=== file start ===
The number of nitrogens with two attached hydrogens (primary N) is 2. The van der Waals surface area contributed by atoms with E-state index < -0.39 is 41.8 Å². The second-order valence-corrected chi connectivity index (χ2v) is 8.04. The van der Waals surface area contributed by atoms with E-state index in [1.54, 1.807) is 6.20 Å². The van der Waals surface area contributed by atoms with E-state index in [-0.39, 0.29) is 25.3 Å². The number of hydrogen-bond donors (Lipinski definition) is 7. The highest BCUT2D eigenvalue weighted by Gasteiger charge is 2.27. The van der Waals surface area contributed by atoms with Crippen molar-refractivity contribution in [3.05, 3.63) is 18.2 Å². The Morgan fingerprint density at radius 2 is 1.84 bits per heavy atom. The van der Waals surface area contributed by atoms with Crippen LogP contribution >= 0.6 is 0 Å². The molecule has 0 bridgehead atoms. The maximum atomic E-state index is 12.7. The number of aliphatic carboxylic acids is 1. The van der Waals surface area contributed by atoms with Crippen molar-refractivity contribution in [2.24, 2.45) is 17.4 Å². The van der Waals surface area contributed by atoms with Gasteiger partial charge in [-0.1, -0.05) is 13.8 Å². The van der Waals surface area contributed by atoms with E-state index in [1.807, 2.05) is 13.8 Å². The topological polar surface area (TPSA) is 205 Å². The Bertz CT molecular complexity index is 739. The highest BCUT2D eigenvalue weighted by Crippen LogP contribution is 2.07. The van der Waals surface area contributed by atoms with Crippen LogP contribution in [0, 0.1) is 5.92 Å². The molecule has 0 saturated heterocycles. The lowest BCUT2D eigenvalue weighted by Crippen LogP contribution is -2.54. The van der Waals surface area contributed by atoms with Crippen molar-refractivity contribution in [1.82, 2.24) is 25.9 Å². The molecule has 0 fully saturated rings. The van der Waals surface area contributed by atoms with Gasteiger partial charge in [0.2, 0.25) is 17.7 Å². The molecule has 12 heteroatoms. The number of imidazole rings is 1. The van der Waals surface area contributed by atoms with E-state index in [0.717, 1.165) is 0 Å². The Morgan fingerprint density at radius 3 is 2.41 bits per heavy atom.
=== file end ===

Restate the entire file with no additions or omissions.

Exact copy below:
The number of nitrogens with two attached hydrogens (primary N) is 2. The van der Waals surface area contributed by atoms with E-state index < -0.39 is 41.8 Å². The second-order valence-corrected chi connectivity index (χ2v) is 8.04. The van der Waals surface area contributed by atoms with E-state index in [1.54, 1.807) is 6.20 Å². The van der Waals surface area contributed by atoms with E-state index in [-0.39, 0.29) is 25.3 Å². The number of hydrogen-bond donors (Lipinski definition) is 7. The highest BCUT2D eigenvalue weighted by Gasteiger charge is 2.27. The van der Waals surface area contributed by atoms with Crippen molar-refractivity contribution in [3.05, 3.63) is 18.2 Å². The Morgan fingerprint density at radius 2 is 1.84 bits per heavy atom. The van der Waals surface area contributed by atoms with Crippen LogP contribution >= 0.6 is 0 Å². The molecule has 0 bridgehead atoms. The maximum atomic E-state index is 12.7. The number of aliphatic carboxylic acids is 1. The van der Waals surface area contributed by atoms with Crippen molar-refractivity contribution in [2.24, 2.45) is 17.4 Å². The van der Waals surface area contributed by atoms with Gasteiger partial charge in [-0.1, -0.05) is 13.8 Å². The van der Waals surface area contributed by atoms with E-state index in [1.807, 2.05) is 13.8 Å². The topological polar surface area (TPSA) is 205 Å². The Bertz CT molecular complexity index is 739. The highest BCUT2D eigenvalue weighted by Crippen LogP contribution is 2.07. The van der Waals surface area contributed by atoms with Crippen LogP contribution in [0, 0.1) is 5.92 Å². The molecule has 0 saturated heterocycles. The lowest BCUT2D eigenvalue weighted by Crippen LogP contribution is -2.54. The van der Waals surface area contributed by atoms with Crippen molar-refractivity contribution in [1.82, 2.24) is 25.9 Å². The molecule has 0 fully saturated rings. The van der Waals surface area contributed by atoms with Gasteiger partial charge in [0.2, 0.25) is 17.7 Å². The molecule has 12 heteroatoms. The number of imidazole rings is 1. The van der Waals surface area contributed by atoms with E-state index in [0.717, 1.165) is 0 Å². The Morgan fingerprint density at radius 3 is 2.41 bits per heavy atom.